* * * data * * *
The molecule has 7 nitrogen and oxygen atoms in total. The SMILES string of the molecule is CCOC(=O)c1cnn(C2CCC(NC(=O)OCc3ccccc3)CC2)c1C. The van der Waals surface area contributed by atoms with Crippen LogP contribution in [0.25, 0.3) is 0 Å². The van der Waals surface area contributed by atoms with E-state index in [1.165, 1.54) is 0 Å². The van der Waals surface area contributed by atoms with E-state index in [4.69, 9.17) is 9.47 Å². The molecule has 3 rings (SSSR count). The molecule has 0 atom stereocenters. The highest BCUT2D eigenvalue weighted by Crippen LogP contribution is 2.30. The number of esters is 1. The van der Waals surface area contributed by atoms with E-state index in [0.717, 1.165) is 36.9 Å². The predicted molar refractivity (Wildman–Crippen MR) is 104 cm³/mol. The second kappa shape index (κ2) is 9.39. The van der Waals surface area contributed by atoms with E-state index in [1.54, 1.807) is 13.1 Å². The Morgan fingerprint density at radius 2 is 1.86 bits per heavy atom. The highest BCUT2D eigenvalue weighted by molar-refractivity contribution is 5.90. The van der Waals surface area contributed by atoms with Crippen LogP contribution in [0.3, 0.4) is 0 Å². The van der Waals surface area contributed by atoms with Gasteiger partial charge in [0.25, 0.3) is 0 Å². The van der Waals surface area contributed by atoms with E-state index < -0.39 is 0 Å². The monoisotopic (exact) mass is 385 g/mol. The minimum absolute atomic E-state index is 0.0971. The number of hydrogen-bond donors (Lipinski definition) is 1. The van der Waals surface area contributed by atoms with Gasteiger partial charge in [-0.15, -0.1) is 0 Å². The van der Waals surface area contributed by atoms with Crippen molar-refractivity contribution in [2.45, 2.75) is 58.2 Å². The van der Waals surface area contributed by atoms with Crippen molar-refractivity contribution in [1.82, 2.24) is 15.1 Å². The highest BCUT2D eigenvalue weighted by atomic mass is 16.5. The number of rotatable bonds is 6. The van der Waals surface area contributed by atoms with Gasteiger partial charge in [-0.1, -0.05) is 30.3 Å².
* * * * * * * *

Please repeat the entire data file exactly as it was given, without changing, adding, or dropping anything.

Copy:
The molecule has 7 nitrogen and oxygen atoms in total. The SMILES string of the molecule is CCOC(=O)c1cnn(C2CCC(NC(=O)OCc3ccccc3)CC2)c1C. The van der Waals surface area contributed by atoms with Crippen LogP contribution in [0.25, 0.3) is 0 Å². The van der Waals surface area contributed by atoms with E-state index in [1.165, 1.54) is 0 Å². The van der Waals surface area contributed by atoms with E-state index in [4.69, 9.17) is 9.47 Å². The molecule has 3 rings (SSSR count). The molecule has 0 atom stereocenters. The highest BCUT2D eigenvalue weighted by Crippen LogP contribution is 2.30. The number of esters is 1. The van der Waals surface area contributed by atoms with E-state index in [0.717, 1.165) is 36.9 Å². The predicted molar refractivity (Wildman–Crippen MR) is 104 cm³/mol. The second kappa shape index (κ2) is 9.39. The van der Waals surface area contributed by atoms with E-state index in [1.54, 1.807) is 13.1 Å². The Morgan fingerprint density at radius 2 is 1.86 bits per heavy atom. The highest BCUT2D eigenvalue weighted by molar-refractivity contribution is 5.90. The van der Waals surface area contributed by atoms with Crippen LogP contribution in [0.3, 0.4) is 0 Å². The van der Waals surface area contributed by atoms with Gasteiger partial charge in [0.25, 0.3) is 0 Å². The van der Waals surface area contributed by atoms with E-state index < -0.39 is 0 Å². The monoisotopic (exact) mass is 385 g/mol. The minimum absolute atomic E-state index is 0.0971. The number of hydrogen-bond donors (Lipinski definition) is 1. The van der Waals surface area contributed by atoms with Gasteiger partial charge in [-0.15, -0.1) is 0 Å². The van der Waals surface area contributed by atoms with Crippen molar-refractivity contribution in [2.45, 2.75) is 58.2 Å². The van der Waals surface area contributed by atoms with Crippen molar-refractivity contribution in [1.82, 2.24) is 15.1 Å². The highest BCUT2D eigenvalue weighted by atomic mass is 16.5. The number of rotatable bonds is 6. The van der Waals surface area contributed by atoms with Gasteiger partial charge in [-0.1, -0.05) is 30.3 Å².